age to the transmission-level voltage. and impedance angle) on the peak values of the fault conditions has been comprehensively investigated in the rotor current and dc-link voltage. trips and circuit breakers isolate the fault. Section III circuit breakers. The gap becomes even more evident in [15]. wind turbine have not been investigated in the literature.1588 IEEE TRANSACTIONS ON POWER ELECTRONICS. T1 represents the ulation studies are carried out for the voltage sag conditions that step-up transformer that is located in the nacelle of each wind cannot be practically experienced at the DFIG terminals. where sim. FRT requirements of wind farms at the PCC—Spanish Grid Code. turbine to increase the low-level voltages generated at the DFIG over. e. can be . This would help to accurately identify the real. gates the influence of sag parameters (type. Symmetrical Faults and Phase-Angle Jump amine very limited sag conditions. submarine ac cables configurations.” on the operation of DFIG-based wind farms have transforms used in one of the largest offshore wind farms in not been explored in the literature. This section also examines the effects of phase-angle control techniques can be suggested to address these problems jump and voltage-recovery process. Initial works were mainly aimed to develop reduced-order models for DFIG-based wind turbines in network II. have focused on the detailed transient response and FRT capa- bility of DFIGs under asymmetrical sag conditions [13]–[20].g. the voltage at the point ies were presented to support the work. initial point-on-wave The operation of DFIG-based wind turbines under various instant. utmost importance. The FRT capability of DFIG-based wind turbines sub. the wind farm. 26. MAY 2011 Fig. In this way. 5. This section aims to phase faults. wind farm. tems. Simulink and is subjected to various sag conditions to investi- dict the evolution of electrical and mechanical variables under gate the transient overshoots and steady-state ripples that appear different sag conditions. which cannot adequately The voltage-divider model can be used to formulate the volt- represent the broad range of FRT requirements specified in grid age sag conditions caused by three-phase faults in radial sys- codes. at the HV side of T2. According to Fig. the difficulties of success. 2. More. but terminals to the medium voltage used in the collection grid of also its phase angle can be affected by faults in the grid. This paper aims to address the aforementioned shortcomings a thorough insight into the FRT specifications and what they and thoroughly examine the impacts of various (a)symmetrical practically request at the wind generators terminals is of the voltage sags on the operation of DFIG-based wind turbines. jected to three-phase faults has been studied in [10] and [11]. considering the transformers’ the effects of transformers’ configuration. i. In terminals under different types of faults. it is known that not only the magnitude of the voltage. which will be used to analyze the simulation results. the fundamental frequency response of the DFIG under three-phase grid voltage will drop to the lower levels until a protection device faults. Following this. have been shown in Fig. Section II presents the characterization and classification of straints of power networks must be taken into account including various voltage sag conditions. The main shortcoming is that most of the reported studies ex.. referred to as “phase. and modifications to the conventional faults. will be used to increase the collection-grid volt- Detrimental impacts of this phenomenon. characterize and classify the voltage sag conditions caused by mental impacts on the DFIG [12]–[14]. Voltage divider model (italic figures are the real parameters for Horns– Rev Wind Farm and “N ” is the total number of wind turbines).e. and fault-clearing mechanism of current zero-crossing operation of circuit breakers. Therefore. are more likely to occur and could have more detri. voltage-recovery process and sag parameters on DFIG-based Fig. the wind generator is simulated in MATLAB/ transient models of wind generators can be incorporated to pre. During this interval. 1. 2 [22]. Finally. phase-to.. further insight [23]. In this figure. Finally. A. The relevant features and operational con. 2. as shown in Fig. last decade [5]–[20]. presents a brief theoretical study of the DFIG system under grid istic voltage sag conditions that are expected at wind generator faults. CHARACTERISTIC AND CLASSIFICATION OF VOLTAGE SAGS stability studies [5]–[9]. depth. impedance angle of the grid. the effects of of common coupling (PCC). a large ticularly for wind farms directly connected to the distribution step-up transformer (T2). NO. 2 to provide briefly discussed in [21]. it was shown that asymmetrical faults. Real parameters for the angle jump. VOL. wind generators connected to the same bus as the faulted feeder However. In cascade to the nacelle transformers. detailed Section IV. but no theoretical or simulation stud. This type of model is restricted to the When a fault occurs at some points in the power network. sized at the nominal capacity of the systems or offshore wind farms with ac submarine cables [21]. recent works different types of faults in the grid. These problems have been the world. Section V investi- and enhance the FRT capability of wind generators. in the rotor current and dc-link voltage under different types of ful FRT will be identified. par. Horns Rev. and the natural used in offshore wind farms. will experience a voltage sag condition.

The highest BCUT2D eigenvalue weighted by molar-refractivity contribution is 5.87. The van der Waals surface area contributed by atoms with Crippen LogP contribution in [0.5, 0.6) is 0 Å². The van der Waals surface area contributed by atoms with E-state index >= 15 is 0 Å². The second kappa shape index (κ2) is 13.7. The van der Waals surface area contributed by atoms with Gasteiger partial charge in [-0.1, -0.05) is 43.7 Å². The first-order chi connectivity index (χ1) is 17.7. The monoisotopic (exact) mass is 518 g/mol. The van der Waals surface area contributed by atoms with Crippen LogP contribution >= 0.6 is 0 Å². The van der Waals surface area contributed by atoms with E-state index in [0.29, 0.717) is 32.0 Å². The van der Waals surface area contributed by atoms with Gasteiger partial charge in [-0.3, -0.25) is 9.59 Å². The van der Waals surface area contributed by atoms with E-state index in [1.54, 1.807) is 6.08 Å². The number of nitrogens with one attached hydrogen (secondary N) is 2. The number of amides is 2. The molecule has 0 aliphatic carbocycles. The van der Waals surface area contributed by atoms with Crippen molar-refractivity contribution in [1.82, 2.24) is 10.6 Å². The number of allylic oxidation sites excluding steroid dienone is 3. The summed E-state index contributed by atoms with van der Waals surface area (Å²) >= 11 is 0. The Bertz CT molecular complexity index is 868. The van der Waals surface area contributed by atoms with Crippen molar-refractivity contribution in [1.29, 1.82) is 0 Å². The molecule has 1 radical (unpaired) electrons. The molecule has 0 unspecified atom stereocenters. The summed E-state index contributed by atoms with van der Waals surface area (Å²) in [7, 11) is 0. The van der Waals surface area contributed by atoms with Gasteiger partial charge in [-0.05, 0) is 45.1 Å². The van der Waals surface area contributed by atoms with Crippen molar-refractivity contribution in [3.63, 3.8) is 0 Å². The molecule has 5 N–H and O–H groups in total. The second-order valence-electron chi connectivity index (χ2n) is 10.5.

two-phase to ground. ground fault occurs between phases a and b. δ = arg(Vsag ) = arg(Zf ) − arg(Zs + Zf ). whereas. 2.g. while the pole of the circuit breakers can only B. α = −20◦ . and Zf is the impedance between the PCC and fault location. the zero-sequence component in the secondary side (see Bus 1 ators. However. the relation between the sag magnitude and the corresponding On the other hand. The coupling transformer angle. and α = −60◦ . the wind vectors depending on the network impedance angle. grid faults that types of voltage sags (types B to G) can appear at the PCC involve more than two phases (e. the phase-angle jump would be very small. and −60◦ (the minimum value for wind farms located of Table I. In [22]. Therefore. However.e. and G will be observed phase-angle jump for various impedance angles. It is not practical to consider individual characteristics (T2) is usually connected in Y Δ configuration. the circuit breaker i. It can be seen only if the transformers’ configurations are taken into account. phase-angle jump can be established for any specific impedance due to the transformers’ configuration.. the impedance combination (known as impedance angle).MOHSENI et al. voltage sag experienced at the wind generator terminals during quently.: IMPACTS OF SYMMETRICAL AND ASYMMETRICAL VOLTAGE SAGS 1589 defined as follows: Zf Vsag = Vs (1) Zf + Zs where Vs is the prefault voltage. F. three-phase faults cause large sudden variations of the voltage phase angles. to generator must be subjected to the sag types of A. a unique relationship between the sag magnitude and its asymmetrical faults can be substantially different from the PCC. This is because when the circuit breaker operates and angle of the characteristic voltage (Vsag ) define the remnant in one phase. it can be observed that the “λ” value varies depending on the fault distance. Thus. and G.. (2) TABLE I For the conventional transmission systems. As a result. sag-type A propagates unchanged throughout the network can first operate in the zero crossing point of phase a. six of the corresponding phase current. Point B in Fig. Asymmetrical Faults and Voltage Sag Classification function and isolate the fault at the natural zero-crossing points If an asymmetrical fault occurs in the power network. the fault will develop into another type and the voltage and phase-angle jump. (Vsag = 0. Three-phase sags are normally characterized by the magnitude of the remnant voltage and the duration. Fault Clearance and Voltage-Recovery Process and C. it has been full voltage recovery will take place with the operation of circuit demonstrated that the transformers’ configuration cannot affect breakers in other faulted phases. −20◦ (typical value for distribution of the nacelle transformer. If (2) is rewritten with Zf /Zs = λej α . the “α” parameter is fixed for any given source-–fault from the PCC toward Bus 1 and Bus 2 in Fig. e. This phenomenon is referred to as “phase-angle jump” and is defined by Fig. Afterward. It is clear that sag types B and E cannot reach the offshore with submarine/underground AC cables)..g. is defined based on the configuration for transmission systems). three- and the wind generator terminals [22]. respectively. B2 (Vsag = 0. the three-phase fault causes not only a drop in the voltage magni- tudes. Points B1 (Vsag = 0. as listed in the last two columns systems). it is concluded that to thoroughly examine the operation Code (e. It is known that the protection relays might trip at any time during the fault. if the X/R ratios of the impedance Zs and Zf are different. 3 shows generator terminals as they include zero-sequence components. the sag type at Bus 2. and B3 F. 1) are mapped to different voltage of DFIG-based wind turbines under fault conditions. and three-phase-to-ground faults) will be cleared in two of various sag types are given in the Appendix. D. both Zs = Rs + VOLTAGE SAG PROPAGATION INSIDE THE WIND FARM jXs and Zf = Rf + jXf are mainly formed by overhead trans- mission lines and large transformers.g. if a two-phase-to- the voltage sag conditions caused by three-phase grid faults. the X/R ratio of the source impedance is noticeably larger than the Zf impedance. However. Fig. then the . therefore. Zs is the source impedance at PCC. that the voltage sag conditions specified in the Spanish Grid Finally. C. The magnitude or three steps. Similar comments can be made about Points A C.6|−−31◦ ) for α = 0◦ . For example.6|−0◦ ). Conse. for wind farm connected to the distribution systems or offshore wind farms with high- voltage submarine cables. 3. this paper focuses on the typical impedance in Fig.6|−−12◦ ). including 0◦ (the most common value wind generator terminals. C∗ .. experienced at the angles proposed by [22]. respectively. The phasor expressions phase. sag types D. Voltage sag magnitude versus phase-angle jump for various impedance angles. D∗ . 2). but also a sudden change in the phase angle of the three- phase voltage. which filters out of each network for testing the FRT capability of wind gener.